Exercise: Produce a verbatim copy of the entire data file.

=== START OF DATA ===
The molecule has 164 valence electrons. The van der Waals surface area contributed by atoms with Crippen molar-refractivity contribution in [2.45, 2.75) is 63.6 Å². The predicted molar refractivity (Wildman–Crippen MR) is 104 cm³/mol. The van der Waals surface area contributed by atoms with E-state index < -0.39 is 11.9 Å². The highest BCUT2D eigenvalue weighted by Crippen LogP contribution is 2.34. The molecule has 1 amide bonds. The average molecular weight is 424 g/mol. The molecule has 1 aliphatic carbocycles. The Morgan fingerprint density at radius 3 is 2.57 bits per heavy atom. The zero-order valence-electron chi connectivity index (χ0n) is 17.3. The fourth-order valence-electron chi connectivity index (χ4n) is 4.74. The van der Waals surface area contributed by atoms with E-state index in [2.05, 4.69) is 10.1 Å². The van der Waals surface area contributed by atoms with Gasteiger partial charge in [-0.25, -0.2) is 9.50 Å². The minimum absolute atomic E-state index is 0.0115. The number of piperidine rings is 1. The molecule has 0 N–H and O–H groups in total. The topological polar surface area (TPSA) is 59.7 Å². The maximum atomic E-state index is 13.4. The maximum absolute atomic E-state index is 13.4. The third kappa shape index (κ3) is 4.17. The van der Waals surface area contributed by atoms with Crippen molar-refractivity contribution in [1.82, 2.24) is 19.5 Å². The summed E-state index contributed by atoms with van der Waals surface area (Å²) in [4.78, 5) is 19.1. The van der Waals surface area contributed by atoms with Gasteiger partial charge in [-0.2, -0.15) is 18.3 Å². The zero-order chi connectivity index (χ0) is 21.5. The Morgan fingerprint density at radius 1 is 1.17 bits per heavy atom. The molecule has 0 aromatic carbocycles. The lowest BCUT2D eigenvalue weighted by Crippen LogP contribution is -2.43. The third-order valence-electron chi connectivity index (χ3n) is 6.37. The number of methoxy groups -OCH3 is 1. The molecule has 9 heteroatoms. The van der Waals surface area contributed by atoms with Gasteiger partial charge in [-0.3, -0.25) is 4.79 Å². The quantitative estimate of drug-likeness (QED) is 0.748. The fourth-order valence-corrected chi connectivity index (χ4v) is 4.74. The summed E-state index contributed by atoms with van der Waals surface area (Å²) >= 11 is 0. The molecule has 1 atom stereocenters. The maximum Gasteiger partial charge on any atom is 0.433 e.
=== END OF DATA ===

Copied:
The molecule has 164 valence electrons. The van der Waals surface area contributed by atoms with Crippen molar-refractivity contribution in [2.45, 2.75) is 63.6 Å². The predicted molar refractivity (Wildman–Crippen MR) is 104 cm³/mol. The van der Waals surface area contributed by atoms with E-state index < -0.39 is 11.9 Å². The highest BCUT2D eigenvalue weighted by Crippen LogP contribution is 2.34. The molecule has 1 amide bonds. The average molecular weight is 424 g/mol. The molecule has 1 aliphatic carbocycles. The Morgan fingerprint density at radius 3 is 2.57 bits per heavy atom. The zero-order valence-electron chi connectivity index (χ0n) is 17.3. The fourth-order valence-electron chi connectivity index (χ4n) is 4.74. The van der Waals surface area contributed by atoms with E-state index in [2.05, 4.69) is 10.1 Å². The van der Waals surface area contributed by atoms with Gasteiger partial charge in [-0.25, -0.2) is 9.50 Å². The minimum absolute atomic E-state index is 0.0115. The number of piperidine rings is 1. The molecule has 0 N–H and O–H groups in total. The topological polar surface area (TPSA) is 59.7 Å². The maximum atomic E-state index is 13.4. The maximum absolute atomic E-state index is 13.4. The third kappa shape index (κ3) is 4.17. The van der Waals surface area contributed by atoms with Crippen molar-refractivity contribution in [1.82, 2.24) is 19.5 Å². The summed E-state index contributed by atoms with van der Waals surface area (Å²) in [4.78, 5) is 19.1. The van der Waals surface area contributed by atoms with Gasteiger partial charge in [-0.2, -0.15) is 18.3 Å². The zero-order chi connectivity index (χ0) is 21.5. The Morgan fingerprint density at radius 1 is 1.17 bits per heavy atom. The molecule has 0 aromatic carbocycles. The lowest BCUT2D eigenvalue weighted by Crippen LogP contribution is -2.43. The third-order valence-electron chi connectivity index (χ3n) is 6.37. The number of methoxy groups -OCH3 is 1. The molecule has 9 heteroatoms. The van der Waals surface area contributed by atoms with Gasteiger partial charge in [-0.3, -0.25) is 4.79 Å². The quantitative estimate of drug-likeness (QED) is 0.748. The fourth-order valence-corrected chi connectivity index (χ4v) is 4.74. The summed E-state index contributed by atoms with van der Waals surface area (Å²) >= 11 is 0. The molecule has 1 atom stereocenters. The maximum Gasteiger partial charge on any atom is 0.433 e.